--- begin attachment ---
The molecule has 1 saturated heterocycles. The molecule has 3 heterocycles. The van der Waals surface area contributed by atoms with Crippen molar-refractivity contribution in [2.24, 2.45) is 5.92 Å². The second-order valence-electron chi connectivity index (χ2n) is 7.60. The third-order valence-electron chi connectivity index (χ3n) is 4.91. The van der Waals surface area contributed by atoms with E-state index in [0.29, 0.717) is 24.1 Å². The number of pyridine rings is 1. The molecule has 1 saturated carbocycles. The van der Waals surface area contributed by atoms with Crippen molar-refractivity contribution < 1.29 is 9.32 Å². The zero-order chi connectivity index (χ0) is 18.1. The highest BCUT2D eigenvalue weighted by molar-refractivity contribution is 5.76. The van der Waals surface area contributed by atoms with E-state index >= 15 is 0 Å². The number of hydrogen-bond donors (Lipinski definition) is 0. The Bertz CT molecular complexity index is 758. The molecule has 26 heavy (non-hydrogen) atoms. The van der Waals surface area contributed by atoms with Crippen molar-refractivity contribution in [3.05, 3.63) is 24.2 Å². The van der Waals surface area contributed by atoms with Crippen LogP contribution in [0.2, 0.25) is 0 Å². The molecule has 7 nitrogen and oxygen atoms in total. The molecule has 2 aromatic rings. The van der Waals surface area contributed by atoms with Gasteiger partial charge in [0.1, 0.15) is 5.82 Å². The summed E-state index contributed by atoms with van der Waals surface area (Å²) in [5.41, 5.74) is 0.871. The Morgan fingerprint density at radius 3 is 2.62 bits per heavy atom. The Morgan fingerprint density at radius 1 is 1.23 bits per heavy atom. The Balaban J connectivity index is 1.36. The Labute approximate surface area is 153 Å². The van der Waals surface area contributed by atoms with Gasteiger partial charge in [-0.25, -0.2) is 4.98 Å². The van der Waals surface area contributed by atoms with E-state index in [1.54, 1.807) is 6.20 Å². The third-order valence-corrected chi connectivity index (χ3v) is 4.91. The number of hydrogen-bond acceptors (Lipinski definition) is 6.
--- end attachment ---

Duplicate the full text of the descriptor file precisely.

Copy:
The molecule has 1 saturated heterocycles. The molecule has 3 heterocycles. The van der Waals surface area contributed by atoms with Crippen molar-refractivity contribution in [2.24, 2.45) is 5.92 Å². The second-order valence-electron chi connectivity index (χ2n) is 7.60. The third-order valence-electron chi connectivity index (χ3n) is 4.91. The van der Waals surface area contributed by atoms with E-state index in [0.29, 0.717) is 24.1 Å². The number of pyridine rings is 1. The molecule has 1 saturated carbocycles. The van der Waals surface area contributed by atoms with Crippen molar-refractivity contribution < 1.29 is 9.32 Å². The zero-order chi connectivity index (χ0) is 18.1. The highest BCUT2D eigenvalue weighted by molar-refractivity contribution is 5.76. The van der Waals surface area contributed by atoms with E-state index >= 15 is 0 Å². The number of hydrogen-bond donors (Lipinski definition) is 0. The Bertz CT molecular complexity index is 758. The molecule has 26 heavy (non-hydrogen) atoms. The van der Waals surface area contributed by atoms with Crippen molar-refractivity contribution in [3.05, 3.63) is 24.2 Å². The van der Waals surface area contributed by atoms with Crippen LogP contribution in [0.2, 0.25) is 0 Å². The molecule has 7 nitrogen and oxygen atoms in total. The molecule has 2 aromatic rings. The van der Waals surface area contributed by atoms with Gasteiger partial charge in [0.1, 0.15) is 5.82 Å². The summed E-state index contributed by atoms with van der Waals surface area (Å²) in [5.41, 5.74) is 0.871. The Morgan fingerprint density at radius 3 is 2.62 bits per heavy atom. The Morgan fingerprint density at radius 1 is 1.23 bits per heavy atom. The Balaban J connectivity index is 1.36. The Labute approximate surface area is 153 Å². The van der Waals surface area contributed by atoms with Gasteiger partial charge in [-0.25, -0.2) is 4.98 Å². The van der Waals surface area contributed by atoms with E-state index in [1.54, 1.807) is 6.20 Å². The third-order valence-corrected chi connectivity index (χ3v) is 4.91. The number of hydrogen-bond acceptors (Lipinski definition) is 6.